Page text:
Portland, ME — Prominent display of nutritional information translates into higher sales and measurable nutritional benefits because customers make healthier food choices, according to research of stores that implemented the Guiding Stars nutritional guidance program.
The article, “Consumers’ Response to an On-Shelf Nutrition Labelling System in Supermarkets: Evidence to Inform Policy and Practice,” was published in The Milbank Quarterly, a peer-reviewed journal specializing in original research, policy review and analysis.
The investigationwas led by Erin Hobin of Public Health Ontario and colleagues from Duke University, the University of Toronto and the University of Waterloo. It was designed to reveal whether simple nutrition labels on grocery store shelves help consumers make healthier food choices. According to data from three supermarket chains and interviews with nearly 800 shoppers, the Guiding Stars system helped shoppers choose items with less trans fat and sugar and more fiber and omega-3 fatty acids.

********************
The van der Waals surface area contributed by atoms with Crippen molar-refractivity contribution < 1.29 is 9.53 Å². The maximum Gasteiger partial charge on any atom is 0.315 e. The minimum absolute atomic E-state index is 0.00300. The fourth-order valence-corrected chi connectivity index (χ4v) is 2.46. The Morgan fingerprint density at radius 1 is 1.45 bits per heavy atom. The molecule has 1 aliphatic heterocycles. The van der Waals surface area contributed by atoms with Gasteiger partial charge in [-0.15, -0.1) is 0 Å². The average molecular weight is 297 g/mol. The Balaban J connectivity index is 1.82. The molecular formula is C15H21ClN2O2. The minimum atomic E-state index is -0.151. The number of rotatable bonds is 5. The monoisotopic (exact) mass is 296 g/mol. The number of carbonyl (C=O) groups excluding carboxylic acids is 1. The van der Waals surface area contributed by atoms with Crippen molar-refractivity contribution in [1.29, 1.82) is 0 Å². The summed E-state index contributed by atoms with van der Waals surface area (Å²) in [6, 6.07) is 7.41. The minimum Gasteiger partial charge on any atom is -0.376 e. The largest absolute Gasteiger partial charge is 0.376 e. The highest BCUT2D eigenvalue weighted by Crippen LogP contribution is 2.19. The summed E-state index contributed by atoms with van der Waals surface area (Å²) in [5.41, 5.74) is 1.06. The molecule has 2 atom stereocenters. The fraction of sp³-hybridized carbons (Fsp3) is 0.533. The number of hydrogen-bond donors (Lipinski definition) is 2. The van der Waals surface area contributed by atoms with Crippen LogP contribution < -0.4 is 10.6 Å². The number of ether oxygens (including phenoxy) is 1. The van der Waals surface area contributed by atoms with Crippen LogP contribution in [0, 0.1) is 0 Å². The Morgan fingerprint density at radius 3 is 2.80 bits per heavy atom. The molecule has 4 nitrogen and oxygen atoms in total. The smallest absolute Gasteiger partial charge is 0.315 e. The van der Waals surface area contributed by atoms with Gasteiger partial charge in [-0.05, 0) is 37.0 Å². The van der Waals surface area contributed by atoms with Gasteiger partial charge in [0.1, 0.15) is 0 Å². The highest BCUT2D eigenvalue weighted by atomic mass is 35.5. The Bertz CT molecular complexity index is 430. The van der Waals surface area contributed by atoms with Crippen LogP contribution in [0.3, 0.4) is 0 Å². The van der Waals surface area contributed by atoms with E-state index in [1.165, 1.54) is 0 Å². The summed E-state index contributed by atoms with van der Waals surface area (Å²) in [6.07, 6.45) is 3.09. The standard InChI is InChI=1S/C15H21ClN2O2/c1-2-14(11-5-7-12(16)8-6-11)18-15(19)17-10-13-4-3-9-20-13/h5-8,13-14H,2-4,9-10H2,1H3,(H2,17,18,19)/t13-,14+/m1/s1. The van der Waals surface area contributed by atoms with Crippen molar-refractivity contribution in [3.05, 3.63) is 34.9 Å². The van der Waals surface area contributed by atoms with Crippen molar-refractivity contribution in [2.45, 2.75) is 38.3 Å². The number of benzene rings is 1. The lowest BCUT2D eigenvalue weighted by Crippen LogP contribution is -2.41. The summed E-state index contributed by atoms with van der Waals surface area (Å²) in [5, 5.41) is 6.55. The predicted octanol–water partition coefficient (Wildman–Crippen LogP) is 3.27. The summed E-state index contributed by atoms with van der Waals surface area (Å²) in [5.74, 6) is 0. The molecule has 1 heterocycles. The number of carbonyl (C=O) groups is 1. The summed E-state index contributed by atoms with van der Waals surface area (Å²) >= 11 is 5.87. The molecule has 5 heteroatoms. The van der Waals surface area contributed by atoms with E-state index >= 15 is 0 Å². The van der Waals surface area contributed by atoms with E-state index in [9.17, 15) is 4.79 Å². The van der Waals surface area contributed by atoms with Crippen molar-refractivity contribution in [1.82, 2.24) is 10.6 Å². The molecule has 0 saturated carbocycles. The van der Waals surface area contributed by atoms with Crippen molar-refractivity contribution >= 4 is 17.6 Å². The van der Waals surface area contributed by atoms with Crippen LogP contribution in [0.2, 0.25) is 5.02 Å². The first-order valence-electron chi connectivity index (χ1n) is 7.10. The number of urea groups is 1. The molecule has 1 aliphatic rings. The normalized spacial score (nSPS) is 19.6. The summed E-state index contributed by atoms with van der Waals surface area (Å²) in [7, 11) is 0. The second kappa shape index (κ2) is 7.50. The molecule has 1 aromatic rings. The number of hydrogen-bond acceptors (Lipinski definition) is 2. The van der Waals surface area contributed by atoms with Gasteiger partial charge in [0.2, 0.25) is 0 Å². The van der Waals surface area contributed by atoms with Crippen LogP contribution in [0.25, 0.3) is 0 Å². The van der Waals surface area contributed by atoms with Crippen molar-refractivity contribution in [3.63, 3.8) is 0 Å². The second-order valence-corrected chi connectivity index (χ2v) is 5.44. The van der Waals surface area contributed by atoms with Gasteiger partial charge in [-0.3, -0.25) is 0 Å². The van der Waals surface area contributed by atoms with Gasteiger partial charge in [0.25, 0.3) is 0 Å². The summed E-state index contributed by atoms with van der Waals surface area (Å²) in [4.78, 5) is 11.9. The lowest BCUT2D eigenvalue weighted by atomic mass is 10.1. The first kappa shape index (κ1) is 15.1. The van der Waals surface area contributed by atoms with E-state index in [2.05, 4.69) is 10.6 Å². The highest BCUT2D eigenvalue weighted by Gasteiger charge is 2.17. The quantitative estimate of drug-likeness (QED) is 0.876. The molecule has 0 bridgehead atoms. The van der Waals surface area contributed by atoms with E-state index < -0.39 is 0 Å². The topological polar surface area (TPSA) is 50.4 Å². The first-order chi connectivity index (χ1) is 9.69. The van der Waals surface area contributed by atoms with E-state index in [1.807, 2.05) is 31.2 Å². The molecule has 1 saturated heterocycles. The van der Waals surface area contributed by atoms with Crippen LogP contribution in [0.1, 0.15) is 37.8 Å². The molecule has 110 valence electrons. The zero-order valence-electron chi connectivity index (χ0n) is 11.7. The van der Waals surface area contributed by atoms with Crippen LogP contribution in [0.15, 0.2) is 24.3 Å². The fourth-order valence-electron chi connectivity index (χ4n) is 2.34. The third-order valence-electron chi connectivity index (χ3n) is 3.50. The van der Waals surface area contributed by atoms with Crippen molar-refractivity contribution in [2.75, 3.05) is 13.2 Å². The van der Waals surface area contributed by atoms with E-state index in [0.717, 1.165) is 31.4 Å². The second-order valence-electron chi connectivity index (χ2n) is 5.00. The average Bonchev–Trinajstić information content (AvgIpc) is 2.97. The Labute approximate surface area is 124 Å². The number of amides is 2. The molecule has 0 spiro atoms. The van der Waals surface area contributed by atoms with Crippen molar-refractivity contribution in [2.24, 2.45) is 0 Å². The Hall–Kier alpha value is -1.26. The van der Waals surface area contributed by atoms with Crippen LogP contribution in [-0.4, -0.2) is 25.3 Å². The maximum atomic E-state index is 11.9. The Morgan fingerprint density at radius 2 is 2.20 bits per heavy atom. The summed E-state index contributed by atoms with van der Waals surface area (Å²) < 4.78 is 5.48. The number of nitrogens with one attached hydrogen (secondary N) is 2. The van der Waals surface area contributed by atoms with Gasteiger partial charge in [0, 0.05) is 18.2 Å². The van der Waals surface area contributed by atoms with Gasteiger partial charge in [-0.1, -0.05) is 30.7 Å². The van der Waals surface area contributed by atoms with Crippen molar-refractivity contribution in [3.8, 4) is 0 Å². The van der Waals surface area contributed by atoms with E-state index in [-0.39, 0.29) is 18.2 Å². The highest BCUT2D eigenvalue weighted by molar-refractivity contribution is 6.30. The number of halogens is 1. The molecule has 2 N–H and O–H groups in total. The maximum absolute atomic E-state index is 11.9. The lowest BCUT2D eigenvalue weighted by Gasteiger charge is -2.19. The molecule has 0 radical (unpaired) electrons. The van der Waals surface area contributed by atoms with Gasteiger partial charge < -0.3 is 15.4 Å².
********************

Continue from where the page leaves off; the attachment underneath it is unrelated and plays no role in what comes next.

The study also found that stores that implemented Guiding Stars generated higher sales and revenue: The report discovered increases in the number of products per transaction, price per product purchased and total revenues. This was the first investigation of its kind to note a positive effect on store sales and revenue from an on-shelf nutrition labelling system.
The U.S. National Academies specifically requested that information from the study, noting that higher sales may motivate food purveyors to engage in efforts to encourage healthier consumer choices.
The greatest positive shifts were seen in categories consumers perceive as healthier, such as fruit and vegetables, grains and cereals, dairy products, eggs, meats and fish.
For more than a decade, Guiding Stars has provided a science-based food rating system centered on a patented and transparent algorithm that objectively assesses nutritional value and assigns a starred rating.